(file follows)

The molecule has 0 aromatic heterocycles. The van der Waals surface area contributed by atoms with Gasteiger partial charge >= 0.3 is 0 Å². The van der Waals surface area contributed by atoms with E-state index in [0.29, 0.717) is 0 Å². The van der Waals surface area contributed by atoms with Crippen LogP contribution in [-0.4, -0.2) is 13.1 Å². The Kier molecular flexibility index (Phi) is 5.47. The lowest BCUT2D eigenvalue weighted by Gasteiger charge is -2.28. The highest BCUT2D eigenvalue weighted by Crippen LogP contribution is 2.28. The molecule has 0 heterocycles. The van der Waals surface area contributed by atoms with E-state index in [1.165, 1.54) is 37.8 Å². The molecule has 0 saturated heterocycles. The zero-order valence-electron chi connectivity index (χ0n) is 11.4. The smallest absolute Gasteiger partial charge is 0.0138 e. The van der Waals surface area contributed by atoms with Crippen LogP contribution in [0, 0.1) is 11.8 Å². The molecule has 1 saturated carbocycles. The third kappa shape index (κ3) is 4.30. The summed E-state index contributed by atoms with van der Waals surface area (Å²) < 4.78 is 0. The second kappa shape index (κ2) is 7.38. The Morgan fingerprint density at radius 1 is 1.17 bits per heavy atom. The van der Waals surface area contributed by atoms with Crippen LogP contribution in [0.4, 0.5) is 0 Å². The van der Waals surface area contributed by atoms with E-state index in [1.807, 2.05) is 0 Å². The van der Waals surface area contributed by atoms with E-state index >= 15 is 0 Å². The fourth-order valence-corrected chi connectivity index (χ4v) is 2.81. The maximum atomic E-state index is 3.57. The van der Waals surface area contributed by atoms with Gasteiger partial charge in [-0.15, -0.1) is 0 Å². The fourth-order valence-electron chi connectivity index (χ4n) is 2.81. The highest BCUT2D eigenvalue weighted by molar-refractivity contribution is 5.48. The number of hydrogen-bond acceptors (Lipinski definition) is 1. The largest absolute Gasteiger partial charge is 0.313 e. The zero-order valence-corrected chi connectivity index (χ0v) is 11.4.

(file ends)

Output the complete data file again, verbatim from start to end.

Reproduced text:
The molecule has 0 aromatic heterocycles. The van der Waals surface area contributed by atoms with Gasteiger partial charge >= 0.3 is 0 Å². The van der Waals surface area contributed by atoms with E-state index in [0.29, 0.717) is 0 Å². The van der Waals surface area contributed by atoms with Crippen LogP contribution in [-0.4, -0.2) is 13.1 Å². The Kier molecular flexibility index (Phi) is 5.47. The lowest BCUT2D eigenvalue weighted by Gasteiger charge is -2.28. The highest BCUT2D eigenvalue weighted by Crippen LogP contribution is 2.28. The molecule has 0 heterocycles. The van der Waals surface area contributed by atoms with E-state index in [1.165, 1.54) is 37.8 Å². The molecule has 0 saturated heterocycles. The zero-order valence-electron chi connectivity index (χ0n) is 11.4. The smallest absolute Gasteiger partial charge is 0.0138 e. The van der Waals surface area contributed by atoms with Crippen LogP contribution in [0, 0.1) is 11.8 Å². The molecule has 1 saturated carbocycles. The third kappa shape index (κ3) is 4.30. The summed E-state index contributed by atoms with van der Waals surface area (Å²) < 4.78 is 0. The second kappa shape index (κ2) is 7.38. The Morgan fingerprint density at radius 1 is 1.17 bits per heavy atom. The van der Waals surface area contributed by atoms with Crippen LogP contribution in [0.4, 0.5) is 0 Å². The van der Waals surface area contributed by atoms with E-state index in [1.807, 2.05) is 0 Å². The van der Waals surface area contributed by atoms with E-state index >= 15 is 0 Å². The fourth-order valence-corrected chi connectivity index (χ4v) is 2.81. The maximum atomic E-state index is 3.57. The van der Waals surface area contributed by atoms with Gasteiger partial charge in [-0.15, -0.1) is 0 Å². The fourth-order valence-electron chi connectivity index (χ4n) is 2.81. The highest BCUT2D eigenvalue weighted by molar-refractivity contribution is 5.48. The number of hydrogen-bond acceptors (Lipinski definition) is 1. The largest absolute Gasteiger partial charge is 0.313 e. The zero-order valence-corrected chi connectivity index (χ0v) is 11.4.